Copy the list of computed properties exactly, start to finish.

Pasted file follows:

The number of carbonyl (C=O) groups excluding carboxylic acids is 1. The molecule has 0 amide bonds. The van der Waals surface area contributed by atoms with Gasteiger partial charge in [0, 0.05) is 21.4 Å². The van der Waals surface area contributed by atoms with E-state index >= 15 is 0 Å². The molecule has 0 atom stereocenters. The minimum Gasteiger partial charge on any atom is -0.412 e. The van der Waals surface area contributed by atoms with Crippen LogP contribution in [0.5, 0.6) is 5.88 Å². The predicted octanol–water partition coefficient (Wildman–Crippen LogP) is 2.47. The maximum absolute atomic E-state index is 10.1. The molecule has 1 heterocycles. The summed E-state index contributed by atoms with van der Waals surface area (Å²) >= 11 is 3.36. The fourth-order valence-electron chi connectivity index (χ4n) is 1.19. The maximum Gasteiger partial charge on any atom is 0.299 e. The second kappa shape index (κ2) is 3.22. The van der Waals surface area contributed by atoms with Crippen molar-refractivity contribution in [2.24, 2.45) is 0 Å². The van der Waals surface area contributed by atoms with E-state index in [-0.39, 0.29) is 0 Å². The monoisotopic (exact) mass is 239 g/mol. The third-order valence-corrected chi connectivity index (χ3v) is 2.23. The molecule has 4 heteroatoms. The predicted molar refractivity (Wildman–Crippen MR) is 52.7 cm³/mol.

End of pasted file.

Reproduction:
The number of carbonyl (C=O) groups excluding carboxylic acids is 1. The molecule has 0 amide bonds. The van der Waals surface area contributed by atoms with Gasteiger partial charge in [0, 0.05) is 21.4 Å². The van der Waals surface area contributed by atoms with E-state index >= 15 is 0 Å². The molecule has 0 atom stereocenters. The minimum Gasteiger partial charge on any atom is -0.412 e. The van der Waals surface area contributed by atoms with Crippen LogP contribution in [0.5, 0.6) is 5.88 Å². The predicted octanol–water partition coefficient (Wildman–Crippen LogP) is 2.47. The maximum absolute atomic E-state index is 10.1. The molecule has 1 heterocycles. The summed E-state index contributed by atoms with van der Waals surface area (Å²) >= 11 is 3.36. The fourth-order valence-electron chi connectivity index (χ4n) is 1.19. The maximum Gasteiger partial charge on any atom is 0.299 e. The second kappa shape index (κ2) is 3.22. The van der Waals surface area contributed by atoms with Crippen molar-refractivity contribution in [2.24, 2.45) is 0 Å². The van der Waals surface area contributed by atoms with E-state index in [-0.39, 0.29) is 0 Å². The monoisotopic (exact) mass is 239 g/mol. The third-order valence-corrected chi connectivity index (χ3v) is 2.23. The molecule has 4 heteroatoms. The predicted molar refractivity (Wildman–Crippen MR) is 52.7 cm³/mol.